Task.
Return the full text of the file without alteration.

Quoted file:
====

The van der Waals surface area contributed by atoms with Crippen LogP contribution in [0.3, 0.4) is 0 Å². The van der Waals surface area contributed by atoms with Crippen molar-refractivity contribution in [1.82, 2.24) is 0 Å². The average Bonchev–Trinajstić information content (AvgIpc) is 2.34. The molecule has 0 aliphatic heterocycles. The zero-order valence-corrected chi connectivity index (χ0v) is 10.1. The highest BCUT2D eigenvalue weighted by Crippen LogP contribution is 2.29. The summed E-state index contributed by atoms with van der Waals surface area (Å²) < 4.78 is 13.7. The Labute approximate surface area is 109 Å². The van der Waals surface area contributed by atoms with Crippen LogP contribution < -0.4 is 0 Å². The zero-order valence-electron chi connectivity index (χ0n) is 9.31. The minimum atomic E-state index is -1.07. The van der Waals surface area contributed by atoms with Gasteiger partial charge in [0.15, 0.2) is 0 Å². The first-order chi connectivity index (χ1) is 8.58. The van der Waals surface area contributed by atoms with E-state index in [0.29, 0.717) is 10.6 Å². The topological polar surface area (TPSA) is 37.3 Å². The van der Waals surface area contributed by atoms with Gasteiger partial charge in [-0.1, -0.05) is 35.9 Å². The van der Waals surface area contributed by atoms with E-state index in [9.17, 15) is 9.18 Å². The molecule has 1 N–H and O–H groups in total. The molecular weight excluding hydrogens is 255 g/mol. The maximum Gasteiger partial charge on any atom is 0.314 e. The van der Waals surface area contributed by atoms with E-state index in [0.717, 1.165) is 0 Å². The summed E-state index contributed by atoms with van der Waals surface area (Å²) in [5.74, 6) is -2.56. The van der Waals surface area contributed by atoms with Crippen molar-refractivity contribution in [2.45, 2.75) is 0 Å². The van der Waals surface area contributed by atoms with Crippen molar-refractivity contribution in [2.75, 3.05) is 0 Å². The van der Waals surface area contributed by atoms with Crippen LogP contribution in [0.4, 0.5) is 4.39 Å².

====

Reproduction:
The van der Waals surface area contributed by atoms with Crippen LogP contribution in [0.3, 0.4) is 0 Å². The van der Waals surface area contributed by atoms with Crippen molar-refractivity contribution in [1.82, 2.24) is 0 Å². The average Bonchev–Trinajstić information content (AvgIpc) is 2.34. The molecule has 0 aliphatic heterocycles. The zero-order valence-corrected chi connectivity index (χ0v) is 10.1. The highest BCUT2D eigenvalue weighted by Crippen LogP contribution is 2.29. The summed E-state index contributed by atoms with van der Waals surface area (Å²) < 4.78 is 13.7. The Labute approximate surface area is 109 Å². The van der Waals surface area contributed by atoms with Crippen LogP contribution < -0.4 is 0 Å². The zero-order valence-electron chi connectivity index (χ0n) is 9.31. The minimum atomic E-state index is -1.07. The van der Waals surface area contributed by atoms with Gasteiger partial charge in [0.15, 0.2) is 0 Å². The first-order chi connectivity index (χ1) is 8.58. The van der Waals surface area contributed by atoms with E-state index in [0.29, 0.717) is 10.6 Å². The topological polar surface area (TPSA) is 37.3 Å². The van der Waals surface area contributed by atoms with Gasteiger partial charge in [-0.1, -0.05) is 35.9 Å². The van der Waals surface area contributed by atoms with E-state index in [9.17, 15) is 9.18 Å². The molecule has 1 N–H and O–H groups in total. The molecular weight excluding hydrogens is 255 g/mol. The maximum Gasteiger partial charge on any atom is 0.314 e. The van der Waals surface area contributed by atoms with E-state index in [0.717, 1.165) is 0 Å². The summed E-state index contributed by atoms with van der Waals surface area (Å²) in [5.74, 6) is -2.56. The van der Waals surface area contributed by atoms with Crippen molar-refractivity contribution in [2.45, 2.75) is 0 Å². The van der Waals surface area contributed by atoms with Crippen molar-refractivity contribution in [2.75, 3.05) is 0 Å². The van der Waals surface area contributed by atoms with Crippen LogP contribution in [0.4, 0.5) is 4.39 Å².